For no particular reason, I’ve spent this last week working over various cyberpunk themes and source material. All of it started out with a chance rewatching of the mid-90’s cyberpunk classic, Strange Days, with Ralph Fiennes. I remember watching the movie originally and not being terribly impressed with it at the time, something that this recent rewatching has disabused me of. I seem to recall that I’d been hoping for something with a little more neon and assumed futurism, rather than a portrait of Los Angeles as it slowly disintegrated.
This time through, I found myself drawing various parallels to Neuromancer, fascinated by the different elements of story and nods to the larger cyberpunk genre. Having gone into it expecting the whole affair to be dated and trite, I was charmed by the intelligence of the plot and grittiness of the world they were navigating.
In the mean time, I’ve noticed the run-up hype advertising Watch Dogs, the hip and new video game soon to hit for Windows and the various consoles. I seem to be alone in my casual interest for the game, as everyone else seems to think that it’s going to be the second coming of entertainment. It comes out in two weeks, and even though it’s one of my favorite gameplay types for console games (open world action), I’ll wait to see if the relentless advertising push is going to worth the final product.
Overall, Watch Dogs ranks slightly lower on the cyberpunk scale than Strange Days, as the world is less grimy and dystopic in nature, even though it has near future technology and street level activism. I’m interested to see just how well the tech is integrated into the world, as it might be informative for a game at some point, but my tastes in this sort of genre tend more toward games like Deus Ex.
Finally, I’ve been receiving updates for the Bubblegum Crisis OVA Blu-Ray set that I put in money for the Kickstarter some months back. I’ve been impressed at how the project creator, Robert Woodhead, has managed the whole affair, posting timely updates and including the backers on every crucial design decision. BGC is one of my favorite anime series, not coincidentally because it was introduced to me through a role-playing game.
Interestingly enough, the text of the R. Talsorian RPG is included in the Blu-Ray boxed set, as an extra on the discs themselves. I’m fascinated by the cross-pollination this implies, but the reality is that there’s not much that has been licensed here in the States for BGC, so they naturally included everything they could. Also included is the Grand Mal comic by Adam Warren, which remains a favorite of mine.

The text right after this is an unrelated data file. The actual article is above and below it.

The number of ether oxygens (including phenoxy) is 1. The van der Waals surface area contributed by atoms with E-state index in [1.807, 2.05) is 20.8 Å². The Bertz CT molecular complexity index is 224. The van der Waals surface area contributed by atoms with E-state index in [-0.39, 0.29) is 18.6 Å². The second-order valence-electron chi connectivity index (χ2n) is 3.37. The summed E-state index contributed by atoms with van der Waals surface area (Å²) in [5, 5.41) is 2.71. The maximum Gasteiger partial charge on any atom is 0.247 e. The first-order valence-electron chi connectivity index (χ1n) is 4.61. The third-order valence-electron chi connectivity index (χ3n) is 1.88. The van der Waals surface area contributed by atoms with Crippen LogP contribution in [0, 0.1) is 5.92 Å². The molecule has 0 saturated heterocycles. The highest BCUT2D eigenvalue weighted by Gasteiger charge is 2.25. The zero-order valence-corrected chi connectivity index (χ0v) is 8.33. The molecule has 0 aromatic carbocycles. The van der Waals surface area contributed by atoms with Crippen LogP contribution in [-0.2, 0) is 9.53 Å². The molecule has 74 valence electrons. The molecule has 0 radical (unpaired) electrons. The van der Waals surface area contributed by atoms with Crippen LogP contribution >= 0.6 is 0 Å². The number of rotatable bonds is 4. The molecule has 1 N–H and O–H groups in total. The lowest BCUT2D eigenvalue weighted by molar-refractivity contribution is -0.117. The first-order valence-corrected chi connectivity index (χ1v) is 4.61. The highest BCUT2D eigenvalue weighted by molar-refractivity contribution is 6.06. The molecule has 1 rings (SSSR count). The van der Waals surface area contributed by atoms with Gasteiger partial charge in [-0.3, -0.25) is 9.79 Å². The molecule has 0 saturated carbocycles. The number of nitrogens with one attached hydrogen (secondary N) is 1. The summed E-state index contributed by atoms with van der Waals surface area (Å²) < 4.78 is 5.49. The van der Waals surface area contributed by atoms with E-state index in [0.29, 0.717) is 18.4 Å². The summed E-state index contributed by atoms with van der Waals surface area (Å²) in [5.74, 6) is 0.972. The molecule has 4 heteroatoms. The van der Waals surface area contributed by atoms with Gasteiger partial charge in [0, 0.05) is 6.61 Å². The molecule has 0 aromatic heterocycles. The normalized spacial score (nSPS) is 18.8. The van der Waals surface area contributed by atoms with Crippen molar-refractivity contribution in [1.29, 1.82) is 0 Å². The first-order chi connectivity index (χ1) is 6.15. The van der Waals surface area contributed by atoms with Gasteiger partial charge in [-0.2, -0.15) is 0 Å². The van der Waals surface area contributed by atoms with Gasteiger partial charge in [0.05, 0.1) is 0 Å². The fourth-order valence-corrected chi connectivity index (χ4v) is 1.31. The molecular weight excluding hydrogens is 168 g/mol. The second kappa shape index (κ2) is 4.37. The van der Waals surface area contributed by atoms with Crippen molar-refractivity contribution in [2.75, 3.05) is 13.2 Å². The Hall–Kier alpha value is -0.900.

The anime OVA’s of Bubblegum Crisis tell the story of a post-earthquake cyberpunk (in the Japanese sense, rather than the Gibsonian sense) version of Tokyo, where the reconstruction of the city was financed by Genom, the corporation that now rules the land. The main characters are a mercenary group using highly advanced powered armor to wage a shadow war against Genom, believing them to be responsible for much of the current social ills that plague Japan, and by extension, the world. The nature of machine intelligence is explored through the Boomers, a series of artificial humanoids that serve all levels of society from domestic help to military applications. The series owes heavily to the movie Blade Runner, to the point that two of the main characters are named Priss and Leon and the theme that opens the first video pulls directly from Vangelis. (It also doesn’t hurt that the soundtrack pulls from both Meat Loaf and Queen.)
As for the RPG, it was put out by R. Talsorian at the height of their brand, meaning that it’s a slickly presented and thoroughly researched product that can also double as an episode guide and artbook, depending. The game line was part of their Fuzion System, one of the original generic systems offered to the gaming public for adaptation. Other games in the line included Dragonball Z and Armored Troopers Votoms, as well as a version of Champions, the fundamentally odd Sengoku, and Victoriana.
The BGC RPG consisted of three books, separately covering the eight OVA’s in the main book, the two companion series of AD Police Files and Bubblegum Crash, and the concept art that never made it into the animation.
Let me back up and talk about that last one for a second.
The third book, Bubblegum Crisis EX, was an odd book, even by the standards of R. Talsorian. It was based entirely on art published in the various Japanese artbooks for the different series, and the designers picked through the unused designs to build stat blocks for. On one level, it’s fantastic book that expands out the campaign possibilities for anyone running a BGC campaign, as it also includes expanded suggestions for framing international versions of the original team and a guide on how to play Boomer characters. At the same time, the Character section of the book has ten pages devoted to the anime characters, with minimal stat blocks and two pages of artwork for each person.
Being a Fuzion game, it can be made to run in a normal Cyberpunk 2020 world, if needed, but it’s also fine on its own, as there’s plenty to draw from. The Fuzion rules are light and pretty simple, distilled as they are from Hero System and Interlock, the underlying system that was used in Cyberpunk and Mekton. I’ve run plenty of games using this system, and it’s really quite fast to teach and pick up.
As a game company, R. Talsorian’s been shuttered for a while now, meaning that these books are steadily going up in price, but recent developments might have them re-entering the current game market. Whether this means that games like this one will be coming back into print is up for speculation, but if nothing else, we’re likely to see a return of the core products like Mekton and Cyberpunk to the marketplace at some point soon. If nothing else, hopefully we’ll see Mekton Zero sometime this year.